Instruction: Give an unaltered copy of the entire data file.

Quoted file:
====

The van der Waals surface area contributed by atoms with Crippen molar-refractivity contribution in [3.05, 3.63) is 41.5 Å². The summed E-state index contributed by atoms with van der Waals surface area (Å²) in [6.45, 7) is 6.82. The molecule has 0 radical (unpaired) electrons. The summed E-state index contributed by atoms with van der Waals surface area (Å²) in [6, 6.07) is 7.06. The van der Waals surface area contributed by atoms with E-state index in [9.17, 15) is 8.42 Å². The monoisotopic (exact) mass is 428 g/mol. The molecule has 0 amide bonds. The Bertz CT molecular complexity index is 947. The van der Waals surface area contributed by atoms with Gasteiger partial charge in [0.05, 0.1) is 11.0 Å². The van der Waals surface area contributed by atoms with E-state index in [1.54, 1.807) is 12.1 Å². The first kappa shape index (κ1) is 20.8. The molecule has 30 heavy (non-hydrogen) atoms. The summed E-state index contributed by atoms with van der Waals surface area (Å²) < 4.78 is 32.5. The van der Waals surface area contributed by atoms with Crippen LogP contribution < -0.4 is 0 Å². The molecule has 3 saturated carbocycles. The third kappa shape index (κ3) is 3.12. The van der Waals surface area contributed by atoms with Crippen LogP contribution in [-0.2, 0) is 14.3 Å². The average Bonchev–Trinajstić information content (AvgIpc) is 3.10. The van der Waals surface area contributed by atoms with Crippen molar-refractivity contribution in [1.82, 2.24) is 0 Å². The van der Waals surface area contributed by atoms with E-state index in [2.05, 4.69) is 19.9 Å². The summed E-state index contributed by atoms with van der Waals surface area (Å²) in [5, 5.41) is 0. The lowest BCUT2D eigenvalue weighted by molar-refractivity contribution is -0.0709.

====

The van der Waals surface area contributed by atoms with Crippen molar-refractivity contribution in [3.05, 3.63) is 41.5 Å². The summed E-state index contributed by atoms with van der Waals surface area (Å²) in [6.45, 7) is 6.82. The molecule has 0 radical (unpaired) electrons. The summed E-state index contributed by atoms with van der Waals surface area (Å²) in [6, 6.07) is 7.06. The van der Waals surface area contributed by atoms with E-state index in [9.17, 15) is 8.42 Å². The monoisotopic (exact) mass is 428 g/mol. The molecule has 0 amide bonds. The Bertz CT molecular complexity index is 947. The van der Waals surface area contributed by atoms with Gasteiger partial charge in [0.05, 0.1) is 11.0 Å². The van der Waals surface area contributed by atoms with E-state index in [1.54, 1.807) is 12.1 Å². The first kappa shape index (κ1) is 20.8. The molecule has 30 heavy (non-hydrogen) atoms. The summed E-state index contributed by atoms with van der Waals surface area (Å²) < 4.78 is 32.5. The van der Waals surface area contributed by atoms with Crippen LogP contribution < -0.4 is 0 Å². The molecule has 3 saturated carbocycles. The third kappa shape index (κ3) is 3.12. The van der Waals surface area contributed by atoms with Crippen LogP contribution in [-0.2, 0) is 14.3 Å². The average Bonchev–Trinajstić information content (AvgIpc) is 3.10. The van der Waals surface area contributed by atoms with Crippen molar-refractivity contribution in [1.82, 2.24) is 0 Å². The van der Waals surface area contributed by atoms with E-state index in [2.05, 4.69) is 19.9 Å². The summed E-state index contributed by atoms with van der Waals surface area (Å²) in [5, 5.41) is 0. The lowest BCUT2D eigenvalue weighted by molar-refractivity contribution is -0.0709.